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Thursday, July 16

Normal service...

...will resume shortly. It's been a hectic half-year so far:

* doubling the amount of classes I teach;
* attending ECA in New York and recovering from illness;
* WSSC in Miami, notes from which I have yet to read;
* training for and racing in the Marmotte, if you can call it racing when it's so slow;
* getting new kit for cycling - Sidi shoes, Dura-Ace wheels, 12-27 cassette (I know, what a wimp!);
* and last but not least, finding love (about time - it's been a long time coming!)

Sorry for the interrupted service but I'm also in the middle of putting together my case for the lawyers in my insurance claim for last year's accident. I also need to start mending parts of the house that have needed fixing for a while now, as well as mix some new classes.

And I just HAD to watch the Giro d'Italia and the Tour de France - it's a given in my philosophy!

Hope y'all had a good year so far, here's to the second half...

Friday, February 20

Busy busy busy!

Can't believe it's almost the end of February already. Since my last post, my life has been turned upside down... for the much much better! If you followed my Twitter or Facebook updates, you'll know that a lady is involved and that she has calmed me down somewhat - although she's just as nuts about cycling and Spinning as I am!

Alas, this has left me with little spare time for anything else, including this blog. It will settle down but, right now, I'm in the throes of preparing for ECA NY next week... although I'm now cursing the bad timing of it, as I'll miss my better half and wishing she could be there with me (I'll be gone for 10 long days)

If I don't post before NYC, I may see you there!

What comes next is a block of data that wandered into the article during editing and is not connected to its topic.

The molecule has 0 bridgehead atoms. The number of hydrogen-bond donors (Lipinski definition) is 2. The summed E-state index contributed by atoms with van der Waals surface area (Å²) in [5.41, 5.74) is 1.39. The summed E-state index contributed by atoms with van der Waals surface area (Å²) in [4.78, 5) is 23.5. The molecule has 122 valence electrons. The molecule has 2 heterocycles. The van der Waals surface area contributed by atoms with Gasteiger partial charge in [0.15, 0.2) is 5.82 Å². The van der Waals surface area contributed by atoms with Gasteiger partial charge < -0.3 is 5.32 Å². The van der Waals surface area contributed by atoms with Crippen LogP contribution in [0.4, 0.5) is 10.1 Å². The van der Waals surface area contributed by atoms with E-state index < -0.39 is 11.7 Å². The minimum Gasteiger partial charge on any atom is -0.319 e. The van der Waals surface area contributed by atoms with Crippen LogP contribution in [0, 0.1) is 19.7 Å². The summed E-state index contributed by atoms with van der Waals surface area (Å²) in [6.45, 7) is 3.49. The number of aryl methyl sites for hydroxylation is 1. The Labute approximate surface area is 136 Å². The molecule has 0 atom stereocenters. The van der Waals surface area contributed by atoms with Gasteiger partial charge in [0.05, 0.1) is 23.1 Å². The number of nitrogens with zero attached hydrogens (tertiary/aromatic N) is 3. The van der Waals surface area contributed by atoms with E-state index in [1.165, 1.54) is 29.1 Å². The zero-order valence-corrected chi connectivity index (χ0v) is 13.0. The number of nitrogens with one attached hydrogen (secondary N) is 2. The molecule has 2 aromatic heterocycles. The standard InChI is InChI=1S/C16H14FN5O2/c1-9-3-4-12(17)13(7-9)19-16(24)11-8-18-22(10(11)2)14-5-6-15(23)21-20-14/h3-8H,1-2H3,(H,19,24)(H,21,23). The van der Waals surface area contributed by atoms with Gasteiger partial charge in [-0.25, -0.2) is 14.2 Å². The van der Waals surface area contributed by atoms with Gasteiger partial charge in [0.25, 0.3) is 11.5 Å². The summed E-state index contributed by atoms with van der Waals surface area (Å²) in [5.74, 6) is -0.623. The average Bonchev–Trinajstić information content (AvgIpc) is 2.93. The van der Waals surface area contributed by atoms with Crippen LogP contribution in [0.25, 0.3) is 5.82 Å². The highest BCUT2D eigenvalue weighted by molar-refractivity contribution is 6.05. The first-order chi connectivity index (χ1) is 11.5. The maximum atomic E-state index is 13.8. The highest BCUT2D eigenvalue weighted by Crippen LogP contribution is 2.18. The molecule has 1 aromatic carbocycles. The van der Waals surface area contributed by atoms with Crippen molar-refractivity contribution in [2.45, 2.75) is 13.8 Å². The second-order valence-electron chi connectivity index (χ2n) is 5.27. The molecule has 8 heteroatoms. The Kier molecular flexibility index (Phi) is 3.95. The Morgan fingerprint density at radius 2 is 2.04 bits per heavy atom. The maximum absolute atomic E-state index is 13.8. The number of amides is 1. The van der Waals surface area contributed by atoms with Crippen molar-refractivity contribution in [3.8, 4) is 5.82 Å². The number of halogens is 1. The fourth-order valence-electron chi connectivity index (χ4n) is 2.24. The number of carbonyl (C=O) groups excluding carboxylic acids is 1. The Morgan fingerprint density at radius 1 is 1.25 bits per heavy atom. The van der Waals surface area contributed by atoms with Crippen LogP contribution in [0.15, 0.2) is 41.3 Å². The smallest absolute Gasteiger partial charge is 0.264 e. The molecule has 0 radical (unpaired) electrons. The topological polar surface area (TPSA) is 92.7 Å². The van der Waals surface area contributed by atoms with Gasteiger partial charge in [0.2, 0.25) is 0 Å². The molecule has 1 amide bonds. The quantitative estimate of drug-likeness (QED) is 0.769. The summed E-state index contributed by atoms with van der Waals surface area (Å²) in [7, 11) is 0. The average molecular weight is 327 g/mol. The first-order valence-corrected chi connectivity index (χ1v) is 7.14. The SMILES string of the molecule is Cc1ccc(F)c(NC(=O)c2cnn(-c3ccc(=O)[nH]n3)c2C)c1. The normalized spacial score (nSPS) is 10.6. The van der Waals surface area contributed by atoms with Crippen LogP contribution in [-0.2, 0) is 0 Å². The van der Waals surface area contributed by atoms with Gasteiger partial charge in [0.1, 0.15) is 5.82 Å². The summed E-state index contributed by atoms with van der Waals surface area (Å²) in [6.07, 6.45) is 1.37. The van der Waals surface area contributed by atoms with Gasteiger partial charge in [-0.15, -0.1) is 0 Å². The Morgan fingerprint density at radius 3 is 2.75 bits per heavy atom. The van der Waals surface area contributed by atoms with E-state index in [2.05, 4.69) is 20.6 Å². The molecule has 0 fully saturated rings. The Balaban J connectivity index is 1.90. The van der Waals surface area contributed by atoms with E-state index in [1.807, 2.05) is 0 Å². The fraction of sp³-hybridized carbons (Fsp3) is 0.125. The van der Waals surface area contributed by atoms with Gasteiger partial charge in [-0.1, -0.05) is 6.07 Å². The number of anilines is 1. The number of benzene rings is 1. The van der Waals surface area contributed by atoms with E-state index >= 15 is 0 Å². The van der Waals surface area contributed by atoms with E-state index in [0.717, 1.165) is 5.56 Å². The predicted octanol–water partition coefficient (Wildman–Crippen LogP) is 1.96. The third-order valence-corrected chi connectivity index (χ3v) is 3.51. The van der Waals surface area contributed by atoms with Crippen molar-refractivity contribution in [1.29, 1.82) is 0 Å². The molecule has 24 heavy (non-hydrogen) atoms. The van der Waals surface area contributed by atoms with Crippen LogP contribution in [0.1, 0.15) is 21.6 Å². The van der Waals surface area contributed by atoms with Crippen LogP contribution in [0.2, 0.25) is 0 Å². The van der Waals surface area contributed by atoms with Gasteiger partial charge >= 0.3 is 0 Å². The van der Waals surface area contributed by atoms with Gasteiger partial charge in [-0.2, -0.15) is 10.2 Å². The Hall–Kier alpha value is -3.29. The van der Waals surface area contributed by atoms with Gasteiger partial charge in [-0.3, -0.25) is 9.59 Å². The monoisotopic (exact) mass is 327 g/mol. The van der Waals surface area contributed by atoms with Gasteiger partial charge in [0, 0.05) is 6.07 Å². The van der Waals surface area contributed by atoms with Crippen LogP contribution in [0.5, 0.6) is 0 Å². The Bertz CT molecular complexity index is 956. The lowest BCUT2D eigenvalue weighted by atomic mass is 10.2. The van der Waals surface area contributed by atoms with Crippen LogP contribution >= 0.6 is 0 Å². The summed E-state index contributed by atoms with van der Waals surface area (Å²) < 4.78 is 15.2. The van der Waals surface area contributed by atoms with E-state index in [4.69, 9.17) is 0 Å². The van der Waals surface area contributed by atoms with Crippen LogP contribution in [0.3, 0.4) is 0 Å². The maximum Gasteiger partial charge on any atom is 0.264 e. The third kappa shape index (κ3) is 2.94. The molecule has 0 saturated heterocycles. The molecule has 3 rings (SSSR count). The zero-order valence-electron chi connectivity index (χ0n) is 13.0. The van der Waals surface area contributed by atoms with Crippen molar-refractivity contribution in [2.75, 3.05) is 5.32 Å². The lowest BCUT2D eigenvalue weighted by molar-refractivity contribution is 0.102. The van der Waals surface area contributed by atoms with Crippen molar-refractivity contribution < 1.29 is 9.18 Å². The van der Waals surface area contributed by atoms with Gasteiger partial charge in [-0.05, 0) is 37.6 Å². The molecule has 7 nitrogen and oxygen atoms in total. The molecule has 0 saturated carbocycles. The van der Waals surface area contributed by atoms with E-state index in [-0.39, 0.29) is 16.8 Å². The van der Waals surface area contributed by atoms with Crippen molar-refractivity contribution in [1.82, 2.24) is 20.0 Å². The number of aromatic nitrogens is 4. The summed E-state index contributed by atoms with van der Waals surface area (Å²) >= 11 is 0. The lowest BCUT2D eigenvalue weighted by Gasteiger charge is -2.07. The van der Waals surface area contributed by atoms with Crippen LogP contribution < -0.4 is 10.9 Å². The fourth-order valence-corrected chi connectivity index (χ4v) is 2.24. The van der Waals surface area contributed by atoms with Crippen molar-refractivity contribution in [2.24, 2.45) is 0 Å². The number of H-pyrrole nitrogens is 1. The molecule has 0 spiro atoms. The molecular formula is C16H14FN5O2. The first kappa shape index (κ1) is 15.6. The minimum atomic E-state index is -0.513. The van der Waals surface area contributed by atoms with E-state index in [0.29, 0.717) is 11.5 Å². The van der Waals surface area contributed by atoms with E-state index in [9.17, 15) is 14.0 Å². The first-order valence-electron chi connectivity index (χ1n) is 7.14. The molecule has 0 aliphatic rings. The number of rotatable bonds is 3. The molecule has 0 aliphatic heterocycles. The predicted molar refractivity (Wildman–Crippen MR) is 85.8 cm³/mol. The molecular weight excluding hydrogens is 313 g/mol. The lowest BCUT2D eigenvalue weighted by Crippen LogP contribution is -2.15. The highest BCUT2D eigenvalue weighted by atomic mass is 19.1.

Ciao for now, gang

Monday, January 12

Spinning class(es): Endurance climbing

The simplest profiles usually make for the best rides, especially when the music is chosen and mixed well, but it takes a lot of work from the instructor to make sure riders don't lose focus and let their effort levels drop. The two rides below are based on a very simple profile: warm-up, lots of climbing, cool-down. No jumps, no sprints, no surges, no distractions - just climbing at a steady tempo, seated or standing.

Sounds hard but bear with me - if you set out on a 5-min climb, how much intensity could you handle? If I ask you to go for 50 mins, would you go at the same intensity? I hope not or you're the guy who sprints ahead of the field at the start of a climb race, only to be overtaken after the first switchback... never to be seen again!

So why a constant climb at the same tempo? By controlling our effort, there are two benefits:

(1) in the green zone (65-75% MHR) you'll be training your muscles, joints and connecting tissue, getting them used to that constant effort under a specific load (resistance). It's much like finding a comfortable weight and lifting it 100 times - it improves muscle endurance. This is the base upon which we can work further, as it will help prevent injuries due to excessive loads.

(2) in the yellow zone (75-85% MHR) you'll also be pushing your muscles to a higher limit of endurance, so much so that you're challenging your body to respond. It will do so by becoming stronger and better able to handle such efforts. One of two effects will then take place - either you can handle a greater load at the same HR or you'll have a lower HR while pushing the same load.

In either zone, this is the type of training that cyclists will spend most of their time doing - building a winter base as a launching pad, then improving their strength and ability to ride along at 40kph with minimal effort (I wish!).